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On the eve of the happiest day of your life, filled with last minute preparations for the big day, it is easy to forget about the legal consequences of your marriage.

It is however, essential that couples select the correct martial property regime which will go a long way in protecting one another financially and getting a marriage off to a sound start.

There are three different systems, namely:

Married in community of property

Each spouse joins their respective estates, which includes all assets and liabilities, and they are then regarded as one entity.

Upon death or divorce, the joint estate is valued and each spouse (or their estate) is entitled to an equal half share of the joint estate. Each spouse will also be equally liable should there be outstanding debts.

This option is no longer as popular as it once was due to a number of disadvantages such as:

  1. Today a number of spouses are self-employed, and this system does not protect the other spouse should the business’s creditors come after the assets of the joint estate.
  2. Should the marriage dissolve, each spouse will share equally in the joint estate irrespective of their actual contribution.
  3. In most instances a spouse will require the other’s consent should they wish to enter into certain contracts, i.e. Suretyships.

Married out of community of property WITHOUT accrual

For all intent and purposes, the estates of both spouses are kept entirely separate before, during and after the marriage. “What’s mine is mine and what’s yours is yours”.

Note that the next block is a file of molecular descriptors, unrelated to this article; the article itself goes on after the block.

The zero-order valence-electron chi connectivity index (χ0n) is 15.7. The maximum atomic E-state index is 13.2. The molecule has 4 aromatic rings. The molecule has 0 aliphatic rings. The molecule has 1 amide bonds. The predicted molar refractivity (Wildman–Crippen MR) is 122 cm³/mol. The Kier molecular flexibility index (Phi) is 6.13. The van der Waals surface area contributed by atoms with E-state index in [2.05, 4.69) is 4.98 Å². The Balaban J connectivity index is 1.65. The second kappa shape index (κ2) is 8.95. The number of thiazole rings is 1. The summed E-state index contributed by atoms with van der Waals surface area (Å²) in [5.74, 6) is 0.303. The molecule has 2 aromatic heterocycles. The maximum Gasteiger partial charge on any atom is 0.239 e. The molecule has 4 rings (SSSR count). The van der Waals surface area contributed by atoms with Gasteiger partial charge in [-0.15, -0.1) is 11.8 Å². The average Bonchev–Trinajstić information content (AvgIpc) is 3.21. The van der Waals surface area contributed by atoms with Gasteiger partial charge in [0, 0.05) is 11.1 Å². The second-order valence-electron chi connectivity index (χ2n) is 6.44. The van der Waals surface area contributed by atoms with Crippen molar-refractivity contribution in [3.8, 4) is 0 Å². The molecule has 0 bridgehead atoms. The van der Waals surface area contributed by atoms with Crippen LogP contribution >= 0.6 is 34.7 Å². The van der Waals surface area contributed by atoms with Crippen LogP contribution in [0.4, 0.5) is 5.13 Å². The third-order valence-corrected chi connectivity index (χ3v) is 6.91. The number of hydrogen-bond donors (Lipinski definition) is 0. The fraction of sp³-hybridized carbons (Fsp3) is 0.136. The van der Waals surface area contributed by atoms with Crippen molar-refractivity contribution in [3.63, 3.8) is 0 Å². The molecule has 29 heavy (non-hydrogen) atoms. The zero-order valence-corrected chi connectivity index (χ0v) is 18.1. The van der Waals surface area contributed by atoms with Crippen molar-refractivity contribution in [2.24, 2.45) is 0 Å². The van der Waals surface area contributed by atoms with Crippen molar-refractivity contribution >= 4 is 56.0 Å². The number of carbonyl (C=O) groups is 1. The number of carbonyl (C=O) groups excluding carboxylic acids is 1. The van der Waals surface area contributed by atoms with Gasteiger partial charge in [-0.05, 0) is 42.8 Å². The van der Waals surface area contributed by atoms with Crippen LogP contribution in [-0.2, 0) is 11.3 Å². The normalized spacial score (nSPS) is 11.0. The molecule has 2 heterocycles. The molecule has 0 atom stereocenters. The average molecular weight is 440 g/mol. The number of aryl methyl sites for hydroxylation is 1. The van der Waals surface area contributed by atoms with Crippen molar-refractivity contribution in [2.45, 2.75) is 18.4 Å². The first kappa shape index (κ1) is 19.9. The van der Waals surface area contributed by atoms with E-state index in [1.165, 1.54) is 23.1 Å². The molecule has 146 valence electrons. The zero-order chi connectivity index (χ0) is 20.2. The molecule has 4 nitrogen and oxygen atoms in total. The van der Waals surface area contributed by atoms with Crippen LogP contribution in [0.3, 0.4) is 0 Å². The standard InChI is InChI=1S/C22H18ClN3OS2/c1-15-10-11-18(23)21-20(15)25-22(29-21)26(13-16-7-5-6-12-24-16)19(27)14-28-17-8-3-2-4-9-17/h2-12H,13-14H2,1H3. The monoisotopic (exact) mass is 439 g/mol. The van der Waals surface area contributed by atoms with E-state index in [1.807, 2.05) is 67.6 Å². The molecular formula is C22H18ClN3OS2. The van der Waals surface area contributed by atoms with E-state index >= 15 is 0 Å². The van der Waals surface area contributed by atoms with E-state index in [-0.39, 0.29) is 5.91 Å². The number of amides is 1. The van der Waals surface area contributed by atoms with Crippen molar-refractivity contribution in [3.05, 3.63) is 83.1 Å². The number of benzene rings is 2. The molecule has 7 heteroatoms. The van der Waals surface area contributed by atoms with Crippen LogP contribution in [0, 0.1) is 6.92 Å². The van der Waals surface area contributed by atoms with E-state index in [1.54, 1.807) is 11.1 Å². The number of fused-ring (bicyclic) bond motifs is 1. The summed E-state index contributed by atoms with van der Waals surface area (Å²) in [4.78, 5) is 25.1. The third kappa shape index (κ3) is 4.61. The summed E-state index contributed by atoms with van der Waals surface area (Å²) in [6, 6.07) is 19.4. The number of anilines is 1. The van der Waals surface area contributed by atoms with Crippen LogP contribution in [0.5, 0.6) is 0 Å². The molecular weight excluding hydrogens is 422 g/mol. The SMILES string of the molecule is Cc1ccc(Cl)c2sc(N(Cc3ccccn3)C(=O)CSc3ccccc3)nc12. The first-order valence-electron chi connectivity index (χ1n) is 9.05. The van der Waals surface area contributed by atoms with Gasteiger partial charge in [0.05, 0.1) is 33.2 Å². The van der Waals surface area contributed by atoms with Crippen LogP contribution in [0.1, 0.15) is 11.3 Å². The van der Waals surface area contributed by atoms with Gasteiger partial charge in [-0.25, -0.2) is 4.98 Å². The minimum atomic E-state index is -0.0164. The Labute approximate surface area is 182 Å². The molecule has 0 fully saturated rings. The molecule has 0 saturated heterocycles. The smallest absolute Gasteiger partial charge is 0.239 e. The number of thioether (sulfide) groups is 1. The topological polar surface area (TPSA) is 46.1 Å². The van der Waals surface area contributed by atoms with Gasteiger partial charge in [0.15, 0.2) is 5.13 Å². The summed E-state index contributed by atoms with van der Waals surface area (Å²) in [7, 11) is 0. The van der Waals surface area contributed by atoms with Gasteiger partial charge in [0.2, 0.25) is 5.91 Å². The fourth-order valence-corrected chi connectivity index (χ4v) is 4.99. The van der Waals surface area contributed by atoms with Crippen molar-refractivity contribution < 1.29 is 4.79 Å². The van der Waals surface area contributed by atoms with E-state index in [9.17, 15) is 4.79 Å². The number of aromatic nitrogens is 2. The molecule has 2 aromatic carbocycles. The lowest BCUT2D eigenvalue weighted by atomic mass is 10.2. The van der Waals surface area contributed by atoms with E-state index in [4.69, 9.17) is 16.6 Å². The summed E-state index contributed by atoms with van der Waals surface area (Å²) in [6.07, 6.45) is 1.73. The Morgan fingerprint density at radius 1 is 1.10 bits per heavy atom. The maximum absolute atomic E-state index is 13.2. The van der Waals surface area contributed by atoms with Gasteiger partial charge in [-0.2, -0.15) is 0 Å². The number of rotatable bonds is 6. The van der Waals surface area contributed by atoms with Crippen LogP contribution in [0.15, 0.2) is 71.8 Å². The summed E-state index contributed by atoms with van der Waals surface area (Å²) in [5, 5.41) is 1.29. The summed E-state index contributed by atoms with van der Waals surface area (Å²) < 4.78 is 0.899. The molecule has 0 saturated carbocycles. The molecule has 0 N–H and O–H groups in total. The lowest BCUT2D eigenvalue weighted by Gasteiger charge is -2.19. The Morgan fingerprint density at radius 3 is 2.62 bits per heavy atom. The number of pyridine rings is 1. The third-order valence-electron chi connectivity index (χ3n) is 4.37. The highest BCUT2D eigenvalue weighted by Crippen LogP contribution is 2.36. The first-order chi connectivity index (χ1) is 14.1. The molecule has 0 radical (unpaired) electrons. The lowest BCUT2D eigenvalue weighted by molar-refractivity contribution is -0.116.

The biggest disadvantage with this system is if one spouse is less financially independent it may lead to unfairness. For example a number of women (or men) support their spouse’s career advancement by running the household and offering support which cannot be measured in monetary terms. Upon divorce, they may end up walking away with nothing.

This system is typically popular amongst spouses who have been married previously, who are both financially independent or have acquired substantial assets prior to the marriage.

Married out of community of property WITH accrual

This system is by far the most popular amongst young couples today. It combines the protection of an out of community marriage with the notion of sharing and rewarding each spouse equally for their advancements throughout the duration of the marriage.

Each spouse’s estate is given a value at the commencement of the marriage. Upon death or divorce, each spouse’s estate is again valued. The difference between these two amounts represents the growth (or reduction) in each spouse’s estate during the marriage.

The difference between the two growths constitutes the ACCRUAL. The spouse with the smaller growth will have a claim against the other spouse for half this difference.

Take the following scenario as an example:

Peter starts the marriage with a commencement value of nil, as does Jane. After 3 years they decide to part ways.

Jane had a very successful business during the marriage and her estate is now valued at R 500 000. Peter stayed at home to cook and clean and his estate remained at nil.

Jane’s growth is R500 000 and Peter’s is nil. The difference between the two is R 500 000. This amount constitutes the accrual.

Upon their divorce, the court will award Peter R 250 000 and Jane will be left with R 250 000. EQUAL SHARES IN WHAT THEY ACCUMULATED TOGETHER DURING THE MARRIAGE.

Should a couple wish to get married out of community of property with or without accrual then they must sign an Antenuptial Contract (ANC) before their wedding day.